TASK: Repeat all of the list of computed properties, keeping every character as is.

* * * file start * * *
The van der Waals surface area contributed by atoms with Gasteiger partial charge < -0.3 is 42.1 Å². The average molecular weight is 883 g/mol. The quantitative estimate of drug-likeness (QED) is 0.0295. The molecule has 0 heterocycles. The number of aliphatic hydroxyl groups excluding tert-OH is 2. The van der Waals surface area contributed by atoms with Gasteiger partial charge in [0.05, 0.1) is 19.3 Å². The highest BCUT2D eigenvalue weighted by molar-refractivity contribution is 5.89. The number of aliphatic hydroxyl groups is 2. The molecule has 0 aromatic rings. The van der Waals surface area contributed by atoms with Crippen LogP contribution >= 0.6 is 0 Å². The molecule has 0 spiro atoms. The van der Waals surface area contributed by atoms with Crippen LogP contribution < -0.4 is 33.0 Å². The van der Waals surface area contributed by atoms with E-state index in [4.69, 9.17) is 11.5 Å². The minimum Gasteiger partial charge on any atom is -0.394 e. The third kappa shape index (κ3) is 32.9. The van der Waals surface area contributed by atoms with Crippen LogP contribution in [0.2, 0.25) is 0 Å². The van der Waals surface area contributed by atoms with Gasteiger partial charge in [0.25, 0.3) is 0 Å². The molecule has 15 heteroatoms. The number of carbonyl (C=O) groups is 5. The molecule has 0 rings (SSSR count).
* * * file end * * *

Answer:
The van der Waals surface area contributed by atoms with Gasteiger partial charge < -0.3 is 42.1 Å². The average molecular weight is 883 g/mol. The quantitative estimate of drug-likeness (QED) is 0.0295. The molecule has 0 heterocycles. The number of aliphatic hydroxyl groups excluding tert-OH is 2. The van der Waals surface area contributed by atoms with Gasteiger partial charge in [0.05, 0.1) is 19.3 Å². The highest BCUT2D eigenvalue weighted by molar-refractivity contribution is 5.89. The number of aliphatic hydroxyl groups is 2. The molecule has 0 aromatic rings. The van der Waals surface area contributed by atoms with Crippen LogP contribution >= 0.6 is 0 Å². The molecule has 0 spiro atoms. The van der Waals surface area contributed by atoms with Crippen LogP contribution < -0.4 is 33.0 Å². The van der Waals surface area contributed by atoms with E-state index in [4.69, 9.17) is 11.5 Å². The minimum Gasteiger partial charge on any atom is -0.394 e. The third kappa shape index (κ3) is 32.9. The van der Waals surface area contributed by atoms with Crippen LogP contribution in [0.2, 0.25) is 0 Å². The van der Waals surface area contributed by atoms with Gasteiger partial charge in [0.25, 0.3) is 0 Å². The molecule has 15 heteroatoms. The number of carbonyl (C=O) groups is 5. The molecule has 0 rings (SSSR count).